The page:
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post written by Esther Filbrun

Resist by Emily Ann PutzkeTitle: Resist
Emily Ann Putzke
Major Themes: World War II, Resistance, Germany
A fascinating story about a man who led a small resistance group in Germany during the Second World War.

A few months ago, I came across Emily Ann Putzke’s blog, and also heard about her up-coming book, Resist. Later, after following her blog for a while, I signed up to be an advanced reader when she was asking for volunteers. I found the story to be very interesting, and well-written.

Hans Scholl never meant to directly go against his country and government, but as World War II comes into full swing and he sees the destruction and horror that Hitler is inflicting on his countrymen and conquered enemies, he has no choice but to speak up. Along with another close friend, he decides to start an anonymous leaflet—The White Rose. He knows the risk—the death penalty if he is caught—but the urge to do something, anything, in order to bring people to the light cannot be stopped. Then his sister finds out what is going on, and he must find a way to spread the leaflets further—beyond just German cities into adjacent countries and eventually all of Europe. How can he do this with just three people? What will happen when he is caught? Will his hard work, dreams, future and life be wasted on the deaf ears of his fellow countrymen?

Here are a couple quotes I liked:

“It was a crime to have a conscience. It was a crime to feel an ache in your heart for humans being tortured and starved to death.”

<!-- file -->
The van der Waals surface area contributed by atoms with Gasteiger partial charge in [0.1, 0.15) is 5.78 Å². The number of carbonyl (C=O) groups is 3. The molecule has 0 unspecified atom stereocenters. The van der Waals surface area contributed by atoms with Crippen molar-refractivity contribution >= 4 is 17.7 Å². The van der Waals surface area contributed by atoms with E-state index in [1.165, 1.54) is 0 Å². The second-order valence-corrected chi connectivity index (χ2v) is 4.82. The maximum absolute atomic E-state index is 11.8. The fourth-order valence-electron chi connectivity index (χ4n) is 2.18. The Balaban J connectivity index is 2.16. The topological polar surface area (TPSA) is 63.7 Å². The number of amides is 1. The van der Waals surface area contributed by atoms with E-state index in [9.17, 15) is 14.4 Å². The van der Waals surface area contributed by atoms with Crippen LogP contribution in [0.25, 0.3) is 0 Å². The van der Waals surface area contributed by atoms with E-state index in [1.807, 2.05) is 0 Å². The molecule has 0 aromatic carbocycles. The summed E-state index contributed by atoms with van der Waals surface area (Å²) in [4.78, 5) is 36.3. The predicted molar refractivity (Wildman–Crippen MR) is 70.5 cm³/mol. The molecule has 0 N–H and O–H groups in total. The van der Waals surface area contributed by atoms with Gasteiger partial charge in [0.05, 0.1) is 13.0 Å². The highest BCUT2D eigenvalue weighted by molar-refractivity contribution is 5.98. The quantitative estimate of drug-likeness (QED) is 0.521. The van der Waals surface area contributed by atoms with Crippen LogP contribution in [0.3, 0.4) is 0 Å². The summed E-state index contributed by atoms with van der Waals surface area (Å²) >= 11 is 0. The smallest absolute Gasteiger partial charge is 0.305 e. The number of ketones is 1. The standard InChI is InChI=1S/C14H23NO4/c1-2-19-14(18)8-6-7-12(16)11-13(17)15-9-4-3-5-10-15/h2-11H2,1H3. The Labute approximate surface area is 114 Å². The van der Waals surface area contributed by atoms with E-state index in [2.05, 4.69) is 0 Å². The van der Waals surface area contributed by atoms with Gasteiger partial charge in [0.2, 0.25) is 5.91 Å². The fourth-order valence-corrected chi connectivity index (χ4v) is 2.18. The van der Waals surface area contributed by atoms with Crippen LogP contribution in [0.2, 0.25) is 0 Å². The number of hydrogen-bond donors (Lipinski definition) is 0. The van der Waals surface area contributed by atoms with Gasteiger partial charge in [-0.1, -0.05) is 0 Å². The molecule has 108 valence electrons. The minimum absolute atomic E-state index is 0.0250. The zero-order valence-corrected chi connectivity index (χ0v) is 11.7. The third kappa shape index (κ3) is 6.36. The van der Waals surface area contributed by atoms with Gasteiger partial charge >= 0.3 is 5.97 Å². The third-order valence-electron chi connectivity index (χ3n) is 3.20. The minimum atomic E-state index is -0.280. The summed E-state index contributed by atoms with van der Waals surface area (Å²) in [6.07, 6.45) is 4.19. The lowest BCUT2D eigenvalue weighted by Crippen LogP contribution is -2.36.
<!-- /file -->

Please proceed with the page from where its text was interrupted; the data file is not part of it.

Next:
“How can anyone respect us when we don’t respect human life?”

I loved Resist. There were also some things I really didn’t like about the book. It’s definitely a young adult read—not for children or young teens. I’d say 16 and older probably, because of some of the content. (It’s quite graphic and potentially disturbing at times.)

The main things I didn’t appreciate:

  • The amount of swearing in the book (for example, “hell” being used in a dirty way—although that’s not the only word used), and the fact that the characters took God’s name in vain at multiple times. I especially didn’t like the latter part, because the characters claimed to be Christians—it seemed inconsistent with their Christianity. I was not able to keep track of all the places where words I don’t appreciate were used.
  • There are multiple instances where the German brutality was described. The chapters titled “Eickenmeyer”, “Poland”, “Miriam”, “To Russia”, “The Prisoner”, “I Scorn the Fatherland”, and the Epilogue are ones that I marked as being especially graphic—although I’m pretty sure I didn’t mark everything.
  • The Catholic church is mentioned a couple times; at one place he attends mass, and is thinking about becoming Catholic, and later a character becomes Catholic right before he dies.
  • There are several instances of social drinking—one time Hans got quite drunk, and smoking is also mentioned multiple times. Both are presented as if they’re acceptable behavior, which I disagree with.

Overall, the story in Resist was well written and gripping—especially toward the end. I’d never heard of Hans Scholl or his friends before, to my knowledge, and there was obviously a lot of work that went into researching and writing an accurate story. As far as I know, everyone in the story were real people—and being able to bring them to life like this takes talent. This book has great historical value. Even with all the things I didn’t agree with, I think this would still be a book I’d want to have on my shelf (although I might mark out all the words I don’t appreciate).

Note: I received this book for free in exchange for my honest review.

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